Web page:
Growing your Salesforce program over time can deliver significant value to your organization and increase your return on investment. But to realize these benefits, you need a Salesforce governance strategy to grow your program in a thoughtful, organized way.
When you think of Salesforce governance, elements like a Center of Excellence that centralizes decision-making and oversight, a change management program to ensure successful rollouts and an organization strategy that minimizes the risk of technical changes likely come to mind.
But there is another, equally important pillar to a best practice Salesforce governance strategy: Design standards.
Why You Need Formal Salesforce Design Standards
Formal Salesforce design standards clearly label everything in the backend of Salesforce with a standard naming convention.
Having standard, widely accepted naming conventions makes it easy to:
- Find and identify code
- Understand why code was written or why it was configured in a certain way
- Determine the purpose of specific code
By fulfilling these needs, design standards bring order to what can easily become very chaotic. As a result, they reduce the risk of having large data volumes, complicated integration requirements and extensive security considerations.
Design standards become even more important over time as Salesforce ownership changes hands. That’s because they make it easy for someone new to come in and understand what’s going on in the backend of Salesforce, why things were done a certain way and whether or not specific pieces are essential to how Salesforce is currently used within the organization. Without this roadmap, someone new might be left guessing about any of these questions and could easily make a mistake that impacts data and/or users.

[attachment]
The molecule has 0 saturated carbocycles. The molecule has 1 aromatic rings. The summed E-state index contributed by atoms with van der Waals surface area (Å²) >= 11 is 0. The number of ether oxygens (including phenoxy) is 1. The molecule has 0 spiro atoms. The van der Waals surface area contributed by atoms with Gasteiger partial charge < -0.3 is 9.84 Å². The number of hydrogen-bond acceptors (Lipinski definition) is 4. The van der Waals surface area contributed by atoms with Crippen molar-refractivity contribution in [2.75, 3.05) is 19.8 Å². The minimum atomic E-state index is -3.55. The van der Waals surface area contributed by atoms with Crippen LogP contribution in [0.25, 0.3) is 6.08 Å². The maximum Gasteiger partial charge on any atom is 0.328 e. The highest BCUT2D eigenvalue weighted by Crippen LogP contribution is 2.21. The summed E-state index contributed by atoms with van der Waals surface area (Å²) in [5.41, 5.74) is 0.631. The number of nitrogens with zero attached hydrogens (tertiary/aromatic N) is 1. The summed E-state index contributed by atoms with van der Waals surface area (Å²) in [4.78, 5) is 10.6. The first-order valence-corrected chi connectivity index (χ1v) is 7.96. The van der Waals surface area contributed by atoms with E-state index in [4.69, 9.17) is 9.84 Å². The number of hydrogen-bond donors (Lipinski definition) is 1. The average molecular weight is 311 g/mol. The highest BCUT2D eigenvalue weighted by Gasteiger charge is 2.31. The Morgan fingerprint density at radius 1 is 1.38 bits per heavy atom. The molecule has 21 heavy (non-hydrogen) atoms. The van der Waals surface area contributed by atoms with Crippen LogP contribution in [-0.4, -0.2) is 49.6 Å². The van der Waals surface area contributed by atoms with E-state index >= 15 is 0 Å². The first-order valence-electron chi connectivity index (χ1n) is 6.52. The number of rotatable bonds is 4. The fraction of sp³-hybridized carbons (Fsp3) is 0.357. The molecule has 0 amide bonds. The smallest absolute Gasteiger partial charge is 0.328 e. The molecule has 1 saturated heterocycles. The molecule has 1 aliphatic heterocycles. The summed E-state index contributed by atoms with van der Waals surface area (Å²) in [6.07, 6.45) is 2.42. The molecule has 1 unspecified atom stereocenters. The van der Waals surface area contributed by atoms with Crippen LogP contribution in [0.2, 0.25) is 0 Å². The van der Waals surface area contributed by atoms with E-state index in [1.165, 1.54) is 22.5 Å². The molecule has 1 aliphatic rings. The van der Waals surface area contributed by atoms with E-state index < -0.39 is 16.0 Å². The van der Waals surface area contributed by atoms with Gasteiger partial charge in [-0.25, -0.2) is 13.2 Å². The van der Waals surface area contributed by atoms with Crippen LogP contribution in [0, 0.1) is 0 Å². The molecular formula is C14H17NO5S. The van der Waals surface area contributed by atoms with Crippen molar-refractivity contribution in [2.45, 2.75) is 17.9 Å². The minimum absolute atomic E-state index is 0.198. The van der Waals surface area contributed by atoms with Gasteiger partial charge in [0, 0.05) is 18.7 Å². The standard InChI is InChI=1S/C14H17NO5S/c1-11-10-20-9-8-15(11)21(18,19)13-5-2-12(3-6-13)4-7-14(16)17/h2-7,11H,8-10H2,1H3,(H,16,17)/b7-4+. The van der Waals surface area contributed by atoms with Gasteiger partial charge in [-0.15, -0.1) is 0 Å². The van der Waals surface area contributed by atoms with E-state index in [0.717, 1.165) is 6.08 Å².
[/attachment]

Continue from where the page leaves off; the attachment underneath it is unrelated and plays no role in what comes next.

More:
How to Formalize Salesforce Design Standards
Formalizing Salesforce design standards involves three key steps:
- Determining what design standards should be. Think through how you will use naming conventions to make it easy for anyone to understand how and why each field was created or customized in a specific way. To make sure you accomplish this objective, ask questions like: Do we clearly define requirements in the application? Have we defined user personas?
- Deciding where to apply these standards. As a baseline, you should apply design standards to workflows, validation rules, field labels and descriptions. The best programs also apply design standards to categories like configuration via code, Apex and Visualforce.
- Enforcing set design standards. Once you determine what your design standards should be and where to apply them, you need to actually put those standards into action. Enforcing your design standards includes more than putting them in place to begin with. It also involves making sure everyone follows those standards going forward.
Beyond these three steps to start formalizing design standards, several best practices exist when introducing design standards specifically for Apex coding and Visualforce. For example, you should:
- Use @future appropriately
- Avoid hardcoding identifiers
- “Bulkify” your code to handle processing of large data batches and helper methods
- Use the limits Apex methods to avoid hitting governor limits
- Optimize Salesforce Object Query Language (SOQL)
- Avoid SOQL Queries inside FOR Loops
- Use collections, streamlining queries and efficient FOR Loops
- Query large data sets
- Write test methods to verify large data sets
- Use standard set controllers
Are You Ready to Formalize Salesforce Design Standards?
Ready to discover everything you need to know about formalizing design standards for your Salesforce program and how else you can set your organization up for success with a best practice governance strategy? Check out our white paper on Salesforce Application Governance to learn more.